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UBCIC Challenges Kamloops Gold Mine Decision

For Immediate Release
November 15, 2007

(Coast Salish Territory/Vancouver) - UBCIC President Grand Chief Stewart Phillip today called on the BC Minister of Mines, Kevin Krueger, to reverse a recent provincial decision granting a mining permit for a gold mine near Kamloops, citing the government’s failure to accommodate the aboriginal interests of local Shuswap Nation Bands.

“This permit was granted prematurely,” said Grand Chief Phillip, “because the Kamloops and Skeetchestn Bands were not given a fair opportunity to be consulted and to reconcile their interests with those of the government and the mining industry. It is insulting to make BC First Nations communities wait in poverty for a provincial policy on sharing mining revenues while the government rushes to give away the unceded lands and resources of those same communities to a mining company based in Toronto.”

Grand Chief Phillip pointed out that in 2005 the BC Government committed itself to share resource revenues with First Nations under the so-called New Relationship policy, but since that time there has been a “total policy vacuum” on revenue sharing in the mining industry.

NewGold Inc., a Toronto company, has made millions on the Toronto Stock Exchange based on a mining tenure that the BC Government gave the company without consulting the Kamloops and Skeetchestn Indian Bands (KDSN - Kamloops Division of the Shuswap Nation) in whose unceded territory the project is to take place. Further the province has exempted NewGold’s project from a full environmental review. Though plans for the project have been developing for the past several years the Ministry of Energy, Mines and Petroleum Resources only approached the KDSN bands in November 2006, and has not provided them with enough time or funding to obtain independent expert advice on the project.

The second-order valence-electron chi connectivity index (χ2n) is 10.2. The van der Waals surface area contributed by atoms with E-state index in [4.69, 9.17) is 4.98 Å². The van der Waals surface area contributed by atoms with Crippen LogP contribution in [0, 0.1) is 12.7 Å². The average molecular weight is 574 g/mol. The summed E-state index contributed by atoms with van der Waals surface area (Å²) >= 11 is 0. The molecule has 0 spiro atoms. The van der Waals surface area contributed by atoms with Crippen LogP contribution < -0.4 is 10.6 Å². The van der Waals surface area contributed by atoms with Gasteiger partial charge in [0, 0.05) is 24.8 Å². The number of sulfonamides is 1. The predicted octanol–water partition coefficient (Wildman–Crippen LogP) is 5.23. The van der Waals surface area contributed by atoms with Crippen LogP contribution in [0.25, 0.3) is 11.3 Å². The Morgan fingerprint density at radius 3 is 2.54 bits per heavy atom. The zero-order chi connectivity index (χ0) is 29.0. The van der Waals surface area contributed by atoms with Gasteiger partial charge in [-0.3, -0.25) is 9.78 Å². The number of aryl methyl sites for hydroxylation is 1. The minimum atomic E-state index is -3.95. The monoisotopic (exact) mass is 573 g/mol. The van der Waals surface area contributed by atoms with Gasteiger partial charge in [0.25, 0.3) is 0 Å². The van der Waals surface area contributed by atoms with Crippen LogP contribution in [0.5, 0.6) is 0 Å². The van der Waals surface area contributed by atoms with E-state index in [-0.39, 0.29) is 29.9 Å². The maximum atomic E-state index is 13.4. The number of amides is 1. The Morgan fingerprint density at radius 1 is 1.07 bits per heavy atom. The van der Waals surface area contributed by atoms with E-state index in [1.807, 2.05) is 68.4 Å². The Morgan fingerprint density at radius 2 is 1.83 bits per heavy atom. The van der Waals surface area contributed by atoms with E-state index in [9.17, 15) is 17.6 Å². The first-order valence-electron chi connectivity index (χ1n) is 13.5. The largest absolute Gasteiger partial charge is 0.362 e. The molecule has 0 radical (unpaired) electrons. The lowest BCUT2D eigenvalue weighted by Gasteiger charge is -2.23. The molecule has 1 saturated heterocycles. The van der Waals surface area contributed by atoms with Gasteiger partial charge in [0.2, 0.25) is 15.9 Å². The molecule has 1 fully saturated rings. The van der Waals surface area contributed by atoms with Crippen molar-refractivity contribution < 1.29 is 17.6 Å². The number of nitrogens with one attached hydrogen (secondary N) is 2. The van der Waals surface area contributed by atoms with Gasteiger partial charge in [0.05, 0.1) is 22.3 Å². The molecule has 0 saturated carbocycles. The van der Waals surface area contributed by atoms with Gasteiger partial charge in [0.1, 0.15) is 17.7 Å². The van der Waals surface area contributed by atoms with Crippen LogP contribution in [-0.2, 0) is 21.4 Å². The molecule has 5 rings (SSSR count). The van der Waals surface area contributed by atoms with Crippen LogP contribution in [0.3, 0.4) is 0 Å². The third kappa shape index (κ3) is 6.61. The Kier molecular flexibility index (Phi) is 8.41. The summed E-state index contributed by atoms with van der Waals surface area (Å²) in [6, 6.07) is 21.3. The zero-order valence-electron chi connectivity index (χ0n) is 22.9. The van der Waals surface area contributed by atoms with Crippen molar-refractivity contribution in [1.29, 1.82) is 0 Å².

“This government and Minister Krueger are in gross default of their duty to respect the interests of First Nations before giving away their lands and resources to outsiders” he stated. “First Nations communities have been here for generations upon generations. We are sick of seeing the mining industry destroy our lands and waters and then walk away with mega profits, leaving no economic benefits behind.”

The proposed mine is to be built on the old Afton Mine site, previously occupied by Tech Cominco, which during the 1977-1997 period created a huge crater on the landscape, extensive dumping of tailings, and the destruction of a lake in the Cherry Creek watershed, but provided no economic benefits or compensation to the local Shuswap Nation bands.

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Grand Chief Stewart Phillip (250) 490-5314


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